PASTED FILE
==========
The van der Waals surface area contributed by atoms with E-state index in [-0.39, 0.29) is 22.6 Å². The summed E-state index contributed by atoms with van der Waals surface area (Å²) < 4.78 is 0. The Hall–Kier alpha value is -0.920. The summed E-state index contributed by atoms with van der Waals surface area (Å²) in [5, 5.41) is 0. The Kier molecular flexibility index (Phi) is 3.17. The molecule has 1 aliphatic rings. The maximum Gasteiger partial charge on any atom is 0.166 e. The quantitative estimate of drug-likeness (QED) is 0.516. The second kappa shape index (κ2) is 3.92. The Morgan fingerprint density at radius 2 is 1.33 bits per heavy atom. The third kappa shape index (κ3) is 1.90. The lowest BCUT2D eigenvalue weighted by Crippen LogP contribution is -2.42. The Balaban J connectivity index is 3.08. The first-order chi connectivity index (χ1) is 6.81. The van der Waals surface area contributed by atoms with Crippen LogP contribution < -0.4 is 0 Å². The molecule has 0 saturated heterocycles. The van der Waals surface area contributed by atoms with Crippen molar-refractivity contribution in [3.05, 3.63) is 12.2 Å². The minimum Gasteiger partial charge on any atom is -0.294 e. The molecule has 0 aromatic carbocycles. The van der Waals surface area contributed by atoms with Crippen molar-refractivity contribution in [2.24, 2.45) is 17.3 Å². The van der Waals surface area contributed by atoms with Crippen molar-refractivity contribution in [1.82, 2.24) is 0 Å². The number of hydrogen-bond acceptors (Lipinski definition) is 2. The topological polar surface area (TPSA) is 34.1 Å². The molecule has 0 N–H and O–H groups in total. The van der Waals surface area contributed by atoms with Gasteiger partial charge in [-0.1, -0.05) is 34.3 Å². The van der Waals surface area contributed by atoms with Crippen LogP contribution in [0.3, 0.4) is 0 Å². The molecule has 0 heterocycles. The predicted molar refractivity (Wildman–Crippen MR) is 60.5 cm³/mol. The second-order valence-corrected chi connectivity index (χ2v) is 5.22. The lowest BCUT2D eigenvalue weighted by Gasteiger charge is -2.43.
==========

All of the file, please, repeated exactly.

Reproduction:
The van der Waals surface area contributed by atoms with E-state index in [-0.39, 0.29) is 22.6 Å². The summed E-state index contributed by atoms with van der Waals surface area (Å²) < 4.78 is 0. The Hall–Kier alpha value is -0.920. The summed E-state index contributed by atoms with van der Waals surface area (Å²) in [5, 5.41) is 0. The Kier molecular flexibility index (Phi) is 3.17. The molecule has 1 aliphatic rings. The maximum Gasteiger partial charge on any atom is 0.166 e. The quantitative estimate of drug-likeness (QED) is 0.516. The second kappa shape index (κ2) is 3.92. The Morgan fingerprint density at radius 2 is 1.33 bits per heavy atom. The third kappa shape index (κ3) is 1.90. The lowest BCUT2D eigenvalue weighted by Crippen LogP contribution is -2.42. The Balaban J connectivity index is 3.08. The first-order chi connectivity index (χ1) is 6.81. The van der Waals surface area contributed by atoms with Crippen LogP contribution < -0.4 is 0 Å². The molecule has 0 saturated heterocycles. The van der Waals surface area contributed by atoms with Crippen molar-refractivity contribution in [3.05, 3.63) is 12.2 Å². The minimum Gasteiger partial charge on any atom is -0.294 e. The molecule has 0 aromatic carbocycles. The van der Waals surface area contributed by atoms with Crippen molar-refractivity contribution in [2.24, 2.45) is 17.3 Å². The van der Waals surface area contributed by atoms with Crippen molar-refractivity contribution in [1.82, 2.24) is 0 Å². The number of hydrogen-bond acceptors (Lipinski definition) is 2. The topological polar surface area (TPSA) is 34.1 Å². The molecule has 0 N–H and O–H groups in total. The van der Waals surface area contributed by atoms with Gasteiger partial charge in [-0.1, -0.05) is 34.3 Å². The van der Waals surface area contributed by atoms with Crippen LogP contribution in [0.3, 0.4) is 0 Å². The molecule has 0 heterocycles. The predicted molar refractivity (Wildman–Crippen MR) is 60.5 cm³/mol. The second-order valence-corrected chi connectivity index (χ2v) is 5.22. The lowest BCUT2D eigenvalue weighted by Gasteiger charge is -2.43.